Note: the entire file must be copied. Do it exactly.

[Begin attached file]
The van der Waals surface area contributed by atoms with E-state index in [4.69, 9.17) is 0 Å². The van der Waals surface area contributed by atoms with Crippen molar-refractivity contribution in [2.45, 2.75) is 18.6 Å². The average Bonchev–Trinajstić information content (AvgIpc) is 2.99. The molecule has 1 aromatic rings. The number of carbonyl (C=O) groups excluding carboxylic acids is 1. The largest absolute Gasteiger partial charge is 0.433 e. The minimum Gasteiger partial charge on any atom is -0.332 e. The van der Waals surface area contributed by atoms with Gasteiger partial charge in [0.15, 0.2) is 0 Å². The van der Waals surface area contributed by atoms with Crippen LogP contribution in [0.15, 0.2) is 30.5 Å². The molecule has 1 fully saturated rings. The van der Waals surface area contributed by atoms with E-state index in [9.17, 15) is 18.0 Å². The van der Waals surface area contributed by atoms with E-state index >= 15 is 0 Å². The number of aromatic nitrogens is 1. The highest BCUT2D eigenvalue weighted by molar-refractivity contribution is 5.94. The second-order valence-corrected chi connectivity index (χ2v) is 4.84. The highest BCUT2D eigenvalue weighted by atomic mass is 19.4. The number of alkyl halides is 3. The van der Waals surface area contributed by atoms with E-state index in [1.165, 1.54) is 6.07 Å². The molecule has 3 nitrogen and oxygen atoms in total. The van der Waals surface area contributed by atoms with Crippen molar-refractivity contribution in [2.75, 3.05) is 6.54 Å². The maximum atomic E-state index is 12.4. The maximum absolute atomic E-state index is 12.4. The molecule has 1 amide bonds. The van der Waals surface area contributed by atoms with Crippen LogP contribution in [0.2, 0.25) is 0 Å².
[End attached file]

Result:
The van der Waals surface area contributed by atoms with E-state index in [4.69, 9.17) is 0 Å². The van der Waals surface area contributed by atoms with Crippen molar-refractivity contribution in [2.45, 2.75) is 18.6 Å². The average Bonchev–Trinajstić information content (AvgIpc) is 2.99. The molecule has 1 aromatic rings. The number of carbonyl (C=O) groups excluding carboxylic acids is 1. The largest absolute Gasteiger partial charge is 0.433 e. The minimum Gasteiger partial charge on any atom is -0.332 e. The van der Waals surface area contributed by atoms with Gasteiger partial charge in [0.15, 0.2) is 0 Å². The van der Waals surface area contributed by atoms with Crippen LogP contribution in [0.15, 0.2) is 30.5 Å². The molecule has 1 fully saturated rings. The van der Waals surface area contributed by atoms with E-state index in [9.17, 15) is 18.0 Å². The van der Waals surface area contributed by atoms with E-state index >= 15 is 0 Å². The number of aromatic nitrogens is 1. The highest BCUT2D eigenvalue weighted by molar-refractivity contribution is 5.94. The second-order valence-corrected chi connectivity index (χ2v) is 4.84. The highest BCUT2D eigenvalue weighted by atomic mass is 19.4. The number of alkyl halides is 3. The van der Waals surface area contributed by atoms with E-state index in [1.165, 1.54) is 6.07 Å². The molecule has 3 nitrogen and oxygen atoms in total. The van der Waals surface area contributed by atoms with Crippen molar-refractivity contribution in [2.75, 3.05) is 6.54 Å². The maximum atomic E-state index is 12.4. The maximum absolute atomic E-state index is 12.4. The molecule has 1 amide bonds. The van der Waals surface area contributed by atoms with Crippen LogP contribution in [0.2, 0.25) is 0 Å².